Segment from Hamilton

Are You Ready . . . For A Cabinet Meeting?

Historian Brian Murphy breaks down Alexander Hamilton’s controversial plan for the U.S. Treasury and how Hamilton became the father of the modern financial system.

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BRIAN: Of course, each of these opposing versions of Alexander Hamilton says as much about the era in which they were constructed as they do about the real-life Hamilton. From the evil backer of Wall Street during the New Deal, to multicultural voice in 21st century America. All of these Hamiltons draw from real aspects of his life, but they represent slivers of a very complicated individual.

RISA: So today on the show we’ll be exploring Alexander Hamilton’s life and legacies. We’ll look at how being a low-born immigrant from the West Indies shaped his politics and reputation. We’ll also explore how his infamous death helped foster myths about the culture of dueling. And we’ll check in with America’s classrooms about how the musical’s compelling raps are inspiring new enthusiasm for history.

We’re going to turn now to what is perhaps Hamilton’s most enduring legacy– monetary policy. In Hamilton’s first term as Treasury Secretary, the new nation faced a serious problem. By 1790 the United States was broke. After an expensive Revolutionary War, the federal government owed millions of dollars to foreign and domestic creditors. Many of the states were also deeply in debt. This put the new government in a precarious position.

BRIAN MURPHY: The concern, and it’s a very real one throughout the 1790s, is that different states have an even commitments to the long-term durability and their own membership in the federal union.

RISA: This is historian Brian Murphy.

BRIAN MURPHY: And it’s a potential source of instability.

RISA: As Treasury Secretary, Alexander Hamilton stepped forward with a plan. In Hamilton the musical, discussions about how to pay off these debts take the form of a rap battle.

GEORGE WASHINGTON: Ladies and gentlemen, you could have been anywhere in the world tonight, but you’re here with us in New York City. Are you ready for a cabinet meeting, huh?

RISA: Actual cabinet meetings were less dope, but no less combative. While the real Hamilton didn’t freestyle, he was a prolific and persuasive writer. And he used his pen to promote his plan.

BRIAN MURPHY: Hamilton is good at producing reports. Even at the stage of early America where the size of the federal government is very small, Hamilton has this understanding that reports and official paper flows matter.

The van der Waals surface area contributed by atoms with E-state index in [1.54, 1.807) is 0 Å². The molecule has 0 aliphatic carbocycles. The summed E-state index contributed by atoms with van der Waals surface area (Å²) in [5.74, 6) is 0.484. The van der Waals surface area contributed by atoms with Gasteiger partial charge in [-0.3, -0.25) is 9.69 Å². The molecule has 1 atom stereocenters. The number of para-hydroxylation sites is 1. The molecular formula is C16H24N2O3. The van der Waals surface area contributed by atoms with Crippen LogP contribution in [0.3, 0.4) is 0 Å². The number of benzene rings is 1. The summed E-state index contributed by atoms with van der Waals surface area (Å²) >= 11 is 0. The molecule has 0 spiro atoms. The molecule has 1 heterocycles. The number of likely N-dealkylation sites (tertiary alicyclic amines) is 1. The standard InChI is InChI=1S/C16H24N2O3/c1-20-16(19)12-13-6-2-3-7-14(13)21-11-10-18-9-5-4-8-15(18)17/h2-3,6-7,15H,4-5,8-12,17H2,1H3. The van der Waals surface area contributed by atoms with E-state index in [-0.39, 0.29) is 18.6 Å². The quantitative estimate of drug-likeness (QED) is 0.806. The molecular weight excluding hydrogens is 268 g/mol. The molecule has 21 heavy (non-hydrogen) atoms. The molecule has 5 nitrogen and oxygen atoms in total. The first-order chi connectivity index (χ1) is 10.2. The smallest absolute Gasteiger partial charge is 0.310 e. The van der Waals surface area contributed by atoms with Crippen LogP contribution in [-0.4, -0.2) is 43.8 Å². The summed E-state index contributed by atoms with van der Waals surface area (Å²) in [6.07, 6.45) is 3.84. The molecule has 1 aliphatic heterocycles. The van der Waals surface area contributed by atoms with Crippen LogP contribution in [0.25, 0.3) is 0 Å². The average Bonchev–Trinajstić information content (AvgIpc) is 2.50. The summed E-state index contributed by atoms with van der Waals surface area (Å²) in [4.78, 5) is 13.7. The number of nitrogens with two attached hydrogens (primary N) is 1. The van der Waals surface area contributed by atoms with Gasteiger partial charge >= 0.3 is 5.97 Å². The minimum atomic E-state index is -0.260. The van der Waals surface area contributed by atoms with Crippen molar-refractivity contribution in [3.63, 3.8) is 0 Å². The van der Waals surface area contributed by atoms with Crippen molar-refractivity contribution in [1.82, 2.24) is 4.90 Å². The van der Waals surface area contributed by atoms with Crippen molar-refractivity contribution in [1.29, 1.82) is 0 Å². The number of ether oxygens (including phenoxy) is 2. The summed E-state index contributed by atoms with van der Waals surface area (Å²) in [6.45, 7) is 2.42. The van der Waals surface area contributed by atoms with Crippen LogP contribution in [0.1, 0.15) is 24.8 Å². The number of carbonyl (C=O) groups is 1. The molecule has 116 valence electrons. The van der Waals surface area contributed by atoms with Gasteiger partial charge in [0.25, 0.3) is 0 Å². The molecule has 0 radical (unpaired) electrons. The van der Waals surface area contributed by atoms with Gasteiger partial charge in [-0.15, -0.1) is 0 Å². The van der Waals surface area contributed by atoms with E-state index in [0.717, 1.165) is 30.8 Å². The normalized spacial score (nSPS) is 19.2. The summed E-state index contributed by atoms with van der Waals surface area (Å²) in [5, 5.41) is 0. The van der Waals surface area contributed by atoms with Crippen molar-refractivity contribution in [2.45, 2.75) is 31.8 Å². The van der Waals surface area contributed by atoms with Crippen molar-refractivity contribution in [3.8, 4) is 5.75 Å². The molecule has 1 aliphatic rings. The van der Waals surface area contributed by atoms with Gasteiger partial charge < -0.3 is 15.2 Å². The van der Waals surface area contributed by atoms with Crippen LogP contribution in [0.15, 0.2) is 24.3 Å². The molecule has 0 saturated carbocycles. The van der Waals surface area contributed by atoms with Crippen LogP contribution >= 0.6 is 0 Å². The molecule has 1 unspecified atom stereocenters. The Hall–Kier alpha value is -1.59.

RISA: So he was the original bureaucrat.

BRIAN MURPHY: Yeah, in some ways he is.

RISA: Hamilton drafted a three-pronged plan to shore up the nation’s finances. He presented it in a series of reports to Washington’s cabinet. The first report was 40,000 words long– a fact noted by the Broadway musical’s Thomas Jefferson.

THOMAS JEFFERSON: (RAPPING) This financial plan is an outrageous demand, and it’s too many damn pages for any man to understand.

BRIAN MURPHY: It’s very long. I assign it to students, and I give them like a week to read it. I get nothing but complaints and bellyaching about how long the thing is, and I tell them that they have longer to read it than Hamilton ostensibly had to write it.

RISA: Hamilton argued that the federal government should assume all of the states’ debts. This was a great deal for New York– Hamilton’s home state– which came out of the war with huge debts. It wasn’t so great for Virginia, which was more or less solvent. As Jefferson puts it in the musical–

THOMAS JEFFERSON: (RAPPING) But Hamilton forgets, his plan would have the government assume states’ debts. Now place your bets as to who that benefits– the very seat of government where Hamilton sits.


THOMAS JEFFERSON: (RAPPING) Oh, if the shoe fits, wear it. If New York’s in debt, why should Virginia bear it?

RISA: Would you call this the first American bailout?

BRIAN MURPHY: The more businessy way to describe this would be “debt restructuring.” But sure, for the purpose of this, we can call it– as long as we’re not passing, you know, bad judgment on New Yorkers– sure, let’s call it a bailout.

RISA: Hamilton wanted the federal government to take that debt, bundle it, and sell it as bonds to European countries. To him, it was a win-win situation.

BRIAN MURPHY: Hamilton believes that if foreign nations end up being creditor countries the United States, that they’ll be more invested in the long-term survival of the United States.

ALEXANDER HAMILTON: (RAPPING) If we assume the debts, the Union gets a new line of credit, a financial diuretic. How do you not get it? If we’re aggressive and competitive, the Union gets a boost. You’d rather give it a sedative.

RISA: Now, Thomas Jefferson saw things a little differently. He pointed out that America’s most obvious creditor would be America’s archenemy.

BRIAN MURPHY: What Hamilton wants, and what the goal here is, is to re-establish trade with Britain. Some are going to be OK with that and think that’s great. But if you’re opposed to it, one of the big reasons you’re going to be opposed to it is because, you know, they just finished a war with this country. And now we’re going to be best friends and trading partners with them again, and put them in a position where if they have American debt, they’re going to have leverage over American foreign affairs. And so once again, we become this client state of this sprawling monarchical empire.

ED: But Hamilton didn’t stop there. The second prong of his financial plan was even more controversial– the establishment of a national bank.

BRIAN MURPHY: Hamilton comes to the cabinet with a history of having been involved in banking in an official way since 1784.

ED: Back then, Hamilton’s father-in-law had commissioned him to start the Bank of New York. This experience meant that Hamilton understood the financial and political clout of banks in a way that the other Founding Fathers simply did not. And he wanted that kind of power to fortify the federal government. All he had to do was to look at the nearest available model. And you guessed what it was– the British Empire.